Crowd Hydrant On Video

Crowd Hydrant's John Hauer recently recently sat down with Michael C. Potter from Plum Street Productions to talk about crowdfunding, crowdsourcing, content marketing and social media.



How 3D Printing Can Help Crowdfunding


Earlier this week, crowdfunding website Kickstarter posted new rules for projects in its Hardware and Product Design category. The news was delivered as a blog post entitled “Kickstarter is Not a Store.” The rules were designed to ensure that project creators set realistic expectations with potential backers.  Apparently some people see Kickstarter more as a way to get the next cool thing first than as a way to back projects they see as having merit. The trouble with that is there is risk associated with crowdfunding that one wouldn’t normally encounter with a “traditional” ecommerce transaction (as if there’s anything traditional about ecommerce, right?)

The first rule change is that project creators must now answer the question, “What are the risks and challenges this project faces, and what qualifies you to overcome them?” A legitimate question for certain, and one that any other type of investor would probably ask as part of their due diligence. To be fair, most project creators were already making that obvious – it’s just gone from being a best-practice to becoming a rule.

From there it gets a bit more restrictive. Projects posted in the Hardware and Product Design category must now follow these additional rules:

  • Product simulations are now prohibited. Products can only be shown as they are able to perform today – not how they might work in a future state of development.
  • Product renderings are also prohibited. Product images must be of the prototypes as they currently exist.
  • Projects are prohibited from offering multiple quantities of a product as a reward for a larger investment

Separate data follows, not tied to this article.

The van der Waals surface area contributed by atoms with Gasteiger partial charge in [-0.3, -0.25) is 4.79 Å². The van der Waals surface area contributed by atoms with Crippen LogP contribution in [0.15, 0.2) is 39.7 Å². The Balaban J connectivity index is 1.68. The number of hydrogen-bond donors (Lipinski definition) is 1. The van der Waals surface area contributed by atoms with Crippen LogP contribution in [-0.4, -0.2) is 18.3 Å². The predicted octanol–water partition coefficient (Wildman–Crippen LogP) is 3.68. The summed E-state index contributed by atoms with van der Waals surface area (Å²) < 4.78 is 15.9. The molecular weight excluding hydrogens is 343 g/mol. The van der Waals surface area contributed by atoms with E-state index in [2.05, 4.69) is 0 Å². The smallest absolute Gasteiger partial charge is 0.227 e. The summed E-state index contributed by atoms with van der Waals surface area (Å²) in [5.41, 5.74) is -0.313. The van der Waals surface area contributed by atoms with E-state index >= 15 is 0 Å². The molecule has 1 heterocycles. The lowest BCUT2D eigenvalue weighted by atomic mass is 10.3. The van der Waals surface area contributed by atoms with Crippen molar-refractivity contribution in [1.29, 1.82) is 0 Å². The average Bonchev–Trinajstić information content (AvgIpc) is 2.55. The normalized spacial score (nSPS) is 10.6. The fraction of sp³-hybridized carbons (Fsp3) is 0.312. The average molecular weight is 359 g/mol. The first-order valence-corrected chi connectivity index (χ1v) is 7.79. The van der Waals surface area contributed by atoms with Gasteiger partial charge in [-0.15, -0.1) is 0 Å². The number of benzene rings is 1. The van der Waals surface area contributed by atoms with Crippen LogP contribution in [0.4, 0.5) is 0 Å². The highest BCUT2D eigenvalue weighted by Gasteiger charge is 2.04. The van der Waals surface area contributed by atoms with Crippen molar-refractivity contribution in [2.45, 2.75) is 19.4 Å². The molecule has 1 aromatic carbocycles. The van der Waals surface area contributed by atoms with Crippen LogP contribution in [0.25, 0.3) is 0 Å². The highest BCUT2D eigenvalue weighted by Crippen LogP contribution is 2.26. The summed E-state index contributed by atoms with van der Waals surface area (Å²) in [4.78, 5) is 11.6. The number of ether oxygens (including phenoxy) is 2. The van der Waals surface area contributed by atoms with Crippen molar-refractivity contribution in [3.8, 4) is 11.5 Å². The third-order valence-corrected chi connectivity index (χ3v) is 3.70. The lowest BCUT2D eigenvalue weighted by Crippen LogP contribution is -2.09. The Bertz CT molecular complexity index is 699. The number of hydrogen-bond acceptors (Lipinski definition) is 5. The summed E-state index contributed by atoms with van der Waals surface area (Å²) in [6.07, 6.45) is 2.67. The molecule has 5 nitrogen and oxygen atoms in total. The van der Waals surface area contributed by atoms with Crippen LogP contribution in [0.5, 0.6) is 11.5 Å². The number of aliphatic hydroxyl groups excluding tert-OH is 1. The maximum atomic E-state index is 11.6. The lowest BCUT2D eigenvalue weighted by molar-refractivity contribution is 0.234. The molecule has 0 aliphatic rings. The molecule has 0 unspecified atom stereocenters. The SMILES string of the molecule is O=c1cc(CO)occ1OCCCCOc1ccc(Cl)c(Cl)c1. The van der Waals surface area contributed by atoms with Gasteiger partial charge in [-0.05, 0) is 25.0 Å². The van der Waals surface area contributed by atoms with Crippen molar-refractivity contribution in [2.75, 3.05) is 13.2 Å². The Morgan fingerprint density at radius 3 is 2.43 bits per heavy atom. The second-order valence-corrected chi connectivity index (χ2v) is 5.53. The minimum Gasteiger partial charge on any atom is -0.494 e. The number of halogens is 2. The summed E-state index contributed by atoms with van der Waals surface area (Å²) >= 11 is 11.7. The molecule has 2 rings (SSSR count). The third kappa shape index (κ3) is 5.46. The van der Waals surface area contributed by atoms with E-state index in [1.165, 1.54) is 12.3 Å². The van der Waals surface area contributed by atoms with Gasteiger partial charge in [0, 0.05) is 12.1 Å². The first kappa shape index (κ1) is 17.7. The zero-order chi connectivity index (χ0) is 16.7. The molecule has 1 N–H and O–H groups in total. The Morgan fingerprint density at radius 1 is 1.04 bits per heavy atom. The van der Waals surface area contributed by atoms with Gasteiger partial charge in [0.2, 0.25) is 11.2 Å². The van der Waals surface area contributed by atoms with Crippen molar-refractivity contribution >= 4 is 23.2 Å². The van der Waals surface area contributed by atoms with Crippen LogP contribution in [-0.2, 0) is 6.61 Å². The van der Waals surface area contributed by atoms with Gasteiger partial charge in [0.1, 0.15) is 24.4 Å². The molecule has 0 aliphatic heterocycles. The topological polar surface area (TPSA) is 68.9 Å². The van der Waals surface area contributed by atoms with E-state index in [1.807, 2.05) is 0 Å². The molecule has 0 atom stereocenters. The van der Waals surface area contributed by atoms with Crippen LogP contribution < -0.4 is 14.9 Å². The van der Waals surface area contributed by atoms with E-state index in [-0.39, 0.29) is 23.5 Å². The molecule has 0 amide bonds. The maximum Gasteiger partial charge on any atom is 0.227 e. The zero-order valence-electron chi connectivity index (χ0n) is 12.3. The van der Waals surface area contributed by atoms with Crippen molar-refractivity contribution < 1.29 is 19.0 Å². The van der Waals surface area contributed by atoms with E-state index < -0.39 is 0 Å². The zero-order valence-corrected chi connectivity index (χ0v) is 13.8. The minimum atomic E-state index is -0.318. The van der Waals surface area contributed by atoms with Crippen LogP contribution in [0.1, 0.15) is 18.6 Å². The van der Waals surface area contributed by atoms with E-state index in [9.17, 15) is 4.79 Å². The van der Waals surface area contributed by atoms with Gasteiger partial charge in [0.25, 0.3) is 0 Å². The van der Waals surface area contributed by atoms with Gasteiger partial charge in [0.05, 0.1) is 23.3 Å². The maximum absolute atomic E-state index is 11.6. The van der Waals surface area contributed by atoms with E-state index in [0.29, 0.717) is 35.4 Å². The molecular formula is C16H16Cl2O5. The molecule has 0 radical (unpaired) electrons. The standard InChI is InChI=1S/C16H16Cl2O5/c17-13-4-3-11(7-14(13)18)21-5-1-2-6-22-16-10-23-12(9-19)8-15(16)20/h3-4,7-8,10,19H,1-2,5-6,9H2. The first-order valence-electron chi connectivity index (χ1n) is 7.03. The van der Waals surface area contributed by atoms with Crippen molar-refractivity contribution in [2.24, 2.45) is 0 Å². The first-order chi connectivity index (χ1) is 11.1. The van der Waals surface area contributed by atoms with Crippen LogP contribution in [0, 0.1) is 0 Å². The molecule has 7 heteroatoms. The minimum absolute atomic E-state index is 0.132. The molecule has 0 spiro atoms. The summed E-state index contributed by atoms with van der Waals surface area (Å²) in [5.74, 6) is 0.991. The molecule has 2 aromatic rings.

Why Did You Call it Crowd Hydrant?

Why’d you call it Crowd Hydrant? It’s a question we’ve heard more than a few times. There were several reasons. In part, because both the web address and business name were available. But, we brainstormed a lot of available names and it was our top pick. Most importantly, because it best describes our business model - supporting innovators with crowd funding, sourcing, and marketing services.

The idea for our company stemmed from a recent experience we had submitting one of our new business concepts to a couple of different startup incubators. As we went through the process of developing the content and creating the team and product videos that would support our application, it occurred to us that other people with great ideas might need help getting them to market. We also began to question why we were chasing venture capital when we could take our concept directly to the crowd.


Crowdfunding the Court of Public Opinion

Throughout most of history, disputes were settled between individuals, tribes, or communities, either through force or with the help of some third party - a chief, king, judge, or priest who made the final decision. With the invention of mass media people found a new way to address their grievances - the court of public opinion. In the 500 years since Johann Gutenberg's invention of the printing press, people have used publicity to gain support for all types of political, religious, economic, and cultural ideas. They’ve also used the media to make personal disputes public, in the hopes of creating a public outcry that can be used to their advantage. But now with the Internet and electronic payment, individuals have a new way to gain support - by crowdfunding the court of public opinion.

Almost a year ago, the owner of The Oatmeal, Matthew Inman put up a post complaining that a humor website - FunnyJunk - was using The Oatmeal’s content without permission.  The owner of FunnyJunk responded with the threat of a defamation lawsuit and offered to settle if Inman gave him $20,000. Instead of negotiating or counter suing, Mr. Inman took his case to crowdfunding website, indiegogo. His idea was to “to raise $20k to donate half to the National Wildlife Federation (for the bears), and half to the American Cancer Society (because cancer is shitty).” The project met its goal in the first 24 hours and as of this writing, with roughly 19 hours left, the campaign has raised over $210,000. FunnyJunk is clearly not amused and has now threatened further action against The Oatmeal, indiegogo, the National Wildlife Federation, and the American Cancer Society.